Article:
In September 2008, the prime minister laid the foundation stone for a rail link between Indore and Dahod for a direct connection with Mumbai; the project was then supposed to be completed in five years. “In six years, there’s been only 7% progress on that line,” says Kothari.

Concurrently, the railways is also to develop feeder rail linkages in the area, convert the Indore-Khandwa link from metre gauge to broad gauge for connectivity with Mumbai and construct a link between Dhar and Chhota Udepur, for connectivity with south Gujarat’s ports (Hazira, Dahej and Maroli). Also on the anvil is the augmentation of Indore airport as a modern, international airport. But all these are some time away. 

Bridging gaps

“We have concentrated in one geography and not on spread. That is one reason that our financial performance is better,” says Vinod Aggarwal, CEO, Volvo Eicher Commercial Vehicles (VE). VE is the largest auto major in the region, with seven units already operational in and around Pithampur. The company makes trucks and buses and even supplies parts to Volvo International from here.  

Aggarwal may sound content with the cluster but other auto players point out the situation is far from perfect. Says Nirmal Matharu, senior vice-president and plant head, Mahindra Two Wheelers, “There aren’t too many OEMs here. So, the problem is in terms of getting component suppliers here. They don’t come here for the lack of viability in terms of volumes.” Mahindra sources 60-70% of its components from outside Pithampur, which is the case for most other companies in the region. Why is Aggarwal so satisfied, then? “We have 50-60 dedicated suppliers and we assure them volumes.” 

PAS’s Kothari has spent his life in Pithampur, so he gets straight to the heart of the matter. “For decades, our tax policies were faulty. We imposed 13.8% tax (12% sales tax and 1.8% surcharge), which deterred industry from coming to Madhya Pradesh. As a result, the vendor base was not created. That tax regime was changed only five years ago.” Now, though, it seems that Pithampur is busy playing catch-up. “Most of the enquiries I am getting are for 1-15 acre size plots, and are from component makers,” says MPAKVN’s Singh. Already, some big investment plans have been finalised: ₹700 crore by Mittal Corp; ₹100 crore by auto ancillary Caveo Pinnacle; and ₹65 crore by Shakti Pumps.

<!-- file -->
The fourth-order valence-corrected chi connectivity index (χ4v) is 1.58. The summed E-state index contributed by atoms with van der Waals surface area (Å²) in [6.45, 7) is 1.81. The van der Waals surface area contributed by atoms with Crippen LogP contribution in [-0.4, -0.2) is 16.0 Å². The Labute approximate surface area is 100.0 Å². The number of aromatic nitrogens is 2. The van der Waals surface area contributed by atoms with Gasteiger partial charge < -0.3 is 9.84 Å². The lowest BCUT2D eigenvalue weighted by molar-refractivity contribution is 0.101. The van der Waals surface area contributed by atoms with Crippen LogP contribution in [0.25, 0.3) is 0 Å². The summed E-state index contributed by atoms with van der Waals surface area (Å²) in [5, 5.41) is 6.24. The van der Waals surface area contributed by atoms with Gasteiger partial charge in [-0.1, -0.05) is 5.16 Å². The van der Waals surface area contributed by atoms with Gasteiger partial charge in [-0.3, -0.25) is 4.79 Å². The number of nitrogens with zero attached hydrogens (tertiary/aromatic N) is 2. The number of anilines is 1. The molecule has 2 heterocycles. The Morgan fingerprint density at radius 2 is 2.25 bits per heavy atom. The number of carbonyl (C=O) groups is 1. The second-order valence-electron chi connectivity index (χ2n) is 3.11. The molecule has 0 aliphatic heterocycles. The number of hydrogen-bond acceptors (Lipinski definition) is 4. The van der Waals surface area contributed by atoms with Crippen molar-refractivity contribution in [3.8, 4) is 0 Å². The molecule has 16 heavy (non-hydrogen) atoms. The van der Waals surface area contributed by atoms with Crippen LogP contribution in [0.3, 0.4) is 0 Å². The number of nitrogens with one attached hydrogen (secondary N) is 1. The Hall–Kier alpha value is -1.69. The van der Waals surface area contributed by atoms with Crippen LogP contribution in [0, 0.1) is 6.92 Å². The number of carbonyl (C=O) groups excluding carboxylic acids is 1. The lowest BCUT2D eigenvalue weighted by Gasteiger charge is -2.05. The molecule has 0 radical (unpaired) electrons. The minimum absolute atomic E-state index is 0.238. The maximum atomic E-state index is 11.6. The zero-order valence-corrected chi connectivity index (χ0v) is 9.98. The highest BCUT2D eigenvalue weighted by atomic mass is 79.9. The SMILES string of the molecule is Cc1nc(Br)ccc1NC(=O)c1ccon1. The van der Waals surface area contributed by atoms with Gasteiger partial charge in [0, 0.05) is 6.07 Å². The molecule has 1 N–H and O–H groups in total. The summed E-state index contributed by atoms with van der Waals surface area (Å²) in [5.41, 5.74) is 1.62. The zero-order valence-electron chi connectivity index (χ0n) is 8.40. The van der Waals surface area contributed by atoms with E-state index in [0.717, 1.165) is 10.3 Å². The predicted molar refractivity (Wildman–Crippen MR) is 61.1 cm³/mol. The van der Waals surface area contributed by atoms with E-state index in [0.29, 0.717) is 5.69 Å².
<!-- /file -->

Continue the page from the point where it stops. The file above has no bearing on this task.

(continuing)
Deep impact

This has been the worst year in a decade for the automotive sector, so weak numbers by auto companies in Pithampur (more on that in a bit) don’t come as a surprise. But even others are complaining. 

Raminder Chadha makes corrugated cardboard boxes for multinationals such as Hindustan Unilever, Cargill and Wilmar. His company, Worth Peripherals, sold ₹100 crore worth of such boxes last year, an improvement over the previous FY12’s ₹90 crore. But, says Chadha, “The growth in turnover can be attributed to rising inflation. Packaging material costs have gone up by 25% in the past three years.” In March 2012, an optimistic Chadha doubled capacity at his Pithampur plant from 15,000 tonne a year by adding another unit. But of his installed capacity of 30,000 tpa, he has been able to utilise just 20,000-22,000 tpa. That’s not his only complaint. “The cost of funds for multinationals, against which companies like mine are pitted, is very low, whereas we get money at high interest rates.”

Sitting at his small pharma plant, Darshan Kataria, founder of Vindas & Torino group of companies, voices similar concerns. “If Vijay Mallya buys Yuvraj Singh for ₹15 crore for his IPL team, there are no questions asked. But if a small scale unit end up defaulting, the banks bay for its assets.” Apart from big pharma players such as Cipla and Lupin, which have operations inside the SEZ, there are also about 75 small and medium pharma companies in the area. Kataria’s business, for instance, is now worth about ₹6 crore — 95% of its production of formulations (nearly 30 million injections and 75 million tablets per year) is exported, mostly to Africa. But business isn’t doing too well — Kataria is closing FY14 with a 10% drop in turnover. “Ten years ago, there used to be 400 pharma units in the state. Around 100 have now shut down due to crippling regulations and conditions that encourage the growth of bigger players,” he says.